Firefighters occasionally deal with fires in compartments where it is too dangerous to enter. There may be pressurized containers, flammable liquids or gases, acids, radioactive materials or other dangerous goods. In some cases, the safest practice is to simply let the building burn down and protect exposures. However, in other cases, that may not be an option; therefore, a safe way to handle the situation is required.
Fognails provide a solution to suppress a fire inside a compartment without immediately assigning firefighters inside. By cooling the smoke through the floor, walls or ceiling, Fognails can limit fire spread and conceivably prevent further heating of dangerous materials such as pressurized containers. The Fognails can be put in place and then remotely controlled to minimize the firefighters time and exposure to potentially dangerous locations. If the smoke is cooled and rendered incombustible, firefighters can then proceed to ventilate the compartment. The ventilation may increase visibility and provide an opportunity to better assess the situation inside. When the compartment is deemed safe, the firefighters can then enter for final extinguishment and overhaul.
A fire may either start in or spread inside structural components like walls, floors, ceilings, knee walls and other small spaces. These fires are almost always ventilation controlled and only burn in proportion to the oxygen available. The openings firefighters make when trying to cool hot fuel surfaces provide oxygen to the fire unless all the hot surfaces are doused with water through the opening. However, the opening will also create flowpaths allowing the fire to travel to other places through convective heat. The third problem is that the opening will prevent steam from filling the space to further suppress the fire.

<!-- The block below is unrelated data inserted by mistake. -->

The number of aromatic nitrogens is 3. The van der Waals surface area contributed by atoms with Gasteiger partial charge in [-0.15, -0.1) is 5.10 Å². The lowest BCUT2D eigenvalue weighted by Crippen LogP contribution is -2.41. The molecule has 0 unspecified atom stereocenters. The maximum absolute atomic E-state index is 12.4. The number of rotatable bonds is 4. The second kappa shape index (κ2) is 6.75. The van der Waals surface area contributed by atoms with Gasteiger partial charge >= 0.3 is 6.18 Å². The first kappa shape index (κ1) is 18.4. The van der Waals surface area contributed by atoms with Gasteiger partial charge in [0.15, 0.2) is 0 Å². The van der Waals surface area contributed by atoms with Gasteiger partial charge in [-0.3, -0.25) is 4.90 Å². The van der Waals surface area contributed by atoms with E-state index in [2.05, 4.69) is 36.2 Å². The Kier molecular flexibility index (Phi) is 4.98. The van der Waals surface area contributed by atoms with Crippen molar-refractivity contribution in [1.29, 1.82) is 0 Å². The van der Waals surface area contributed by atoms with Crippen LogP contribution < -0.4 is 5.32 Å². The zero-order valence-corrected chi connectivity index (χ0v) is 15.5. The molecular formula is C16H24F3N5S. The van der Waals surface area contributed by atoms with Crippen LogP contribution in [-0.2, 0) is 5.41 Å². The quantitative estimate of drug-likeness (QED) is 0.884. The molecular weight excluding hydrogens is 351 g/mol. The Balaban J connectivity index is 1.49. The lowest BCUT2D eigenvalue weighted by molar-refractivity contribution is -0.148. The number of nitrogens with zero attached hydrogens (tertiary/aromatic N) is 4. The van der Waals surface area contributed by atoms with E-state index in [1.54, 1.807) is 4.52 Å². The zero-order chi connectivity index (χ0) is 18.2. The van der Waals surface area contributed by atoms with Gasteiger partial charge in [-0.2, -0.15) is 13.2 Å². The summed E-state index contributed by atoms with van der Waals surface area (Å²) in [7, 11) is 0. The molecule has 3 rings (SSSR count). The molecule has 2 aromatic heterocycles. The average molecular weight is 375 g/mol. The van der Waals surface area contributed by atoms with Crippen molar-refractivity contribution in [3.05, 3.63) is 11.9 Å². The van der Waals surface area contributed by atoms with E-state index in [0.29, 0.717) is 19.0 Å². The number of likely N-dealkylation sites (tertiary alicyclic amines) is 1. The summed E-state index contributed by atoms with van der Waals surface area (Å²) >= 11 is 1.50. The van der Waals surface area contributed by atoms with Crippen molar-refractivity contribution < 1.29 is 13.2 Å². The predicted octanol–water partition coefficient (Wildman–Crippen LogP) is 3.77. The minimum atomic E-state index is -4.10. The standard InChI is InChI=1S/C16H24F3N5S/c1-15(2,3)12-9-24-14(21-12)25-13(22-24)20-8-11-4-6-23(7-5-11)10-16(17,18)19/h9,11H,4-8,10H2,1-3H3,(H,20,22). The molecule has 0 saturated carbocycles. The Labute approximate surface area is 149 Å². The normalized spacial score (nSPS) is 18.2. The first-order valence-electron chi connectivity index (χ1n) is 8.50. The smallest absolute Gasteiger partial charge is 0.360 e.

Fognails provide a solution where cooling of the compartments can be achieved without making larger openings. The closed space denies oxygen to the fire, prevents flowpaths and traps steam to suppress the fire. After the compartments have been cooled and more resources have arrived, coordinated ventilation with further cooling of the surfaces can be achieved.
Fires in underground or other hard to reach compartments often require firefighters to work against flowpaths and with limited ventilation. In these situations an interior attack may be both slow and potentially dangerous.
Cooling the fire from the exterior, either through a wall, ceiling or floor, will reduce the risk of smoke igniting. After the fuel surfaces and smoke has been cooled, ventilation may be performed if it is practical. If it is not possible to ventilate, the interior attack may be performed in a cooler and less dangerous environment.
Fire aboard a ship presents several unique challenges and considerations. First and foremost, a ship fire can be exceptionally dangerous as it can be problematic to evacuate those who are in danger. Secondly, the fire may not only damage the ship creating a precarious situation for all aboard but may also consume valuable cargo resulting in a significant financial loss.